CHURCH OF ST MARTINS
A Skelding Summary
The Church of St Martin-in-the Fields is one of the most famous and attractive landmarks in the local area. It was commissioned in 1720 and completed in 1726 by the Scottish architect James Gibbs who had studied in Italy was influenced by Italian Baroque.
Gibbs was later to design the Senate House in Cambridge and the Radcliffe Camera in Oxford. His design for St Martin-in-the-Fields soon became an archetype of churches throughout Britain and indeed New England so it is therefore something of a surprise that the church was initially condemned for its ugliness. Many purists still find the cross between Ancient Greek Temple and parochial English Church uncomfortable on the eye and aesthetic sensibility. Some have found the interior of the church (as with St Paul's Cathedral) too spare and spartan - yet the atmosphere remains intimate and peaceful.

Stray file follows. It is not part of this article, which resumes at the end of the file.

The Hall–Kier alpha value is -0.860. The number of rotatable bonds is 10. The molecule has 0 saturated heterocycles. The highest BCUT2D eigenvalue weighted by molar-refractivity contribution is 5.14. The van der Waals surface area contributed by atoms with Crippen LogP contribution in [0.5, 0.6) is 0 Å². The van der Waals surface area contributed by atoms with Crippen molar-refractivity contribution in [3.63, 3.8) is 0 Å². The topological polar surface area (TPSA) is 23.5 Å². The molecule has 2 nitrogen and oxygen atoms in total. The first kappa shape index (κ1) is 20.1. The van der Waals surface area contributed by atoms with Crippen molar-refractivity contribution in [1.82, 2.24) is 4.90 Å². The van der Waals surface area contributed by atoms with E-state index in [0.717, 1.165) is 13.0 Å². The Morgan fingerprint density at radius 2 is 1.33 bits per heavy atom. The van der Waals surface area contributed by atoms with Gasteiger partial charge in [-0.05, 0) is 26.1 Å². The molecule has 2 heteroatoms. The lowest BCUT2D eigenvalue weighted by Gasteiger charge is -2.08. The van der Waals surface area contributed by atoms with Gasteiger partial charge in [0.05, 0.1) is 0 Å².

Distinctive features of the church include an ornate wooden pulpit, regimental colours and rolls of honour and a brick crypt which after the Great War was used as accommodation for homeless veterans . Indeed in 1940 it was used as an air raid shelter. This is deeply ironic as one of the most famous of St Martin's clergy was the Revd Dick Sheppard who in the 1930s founded the Peace Pledge Union and advocated pacifism even in the face of Hitler.
Today the crypt houses a very popular cafe, gallery and brass rubbing centre - and the church is renowned for its regular concerts and its own orchestra the Academy of St Martin-in-the Fields.
The remains of Nell Gwyn, Joshua Reynolds and William Hogarth are buried in the churchyard.
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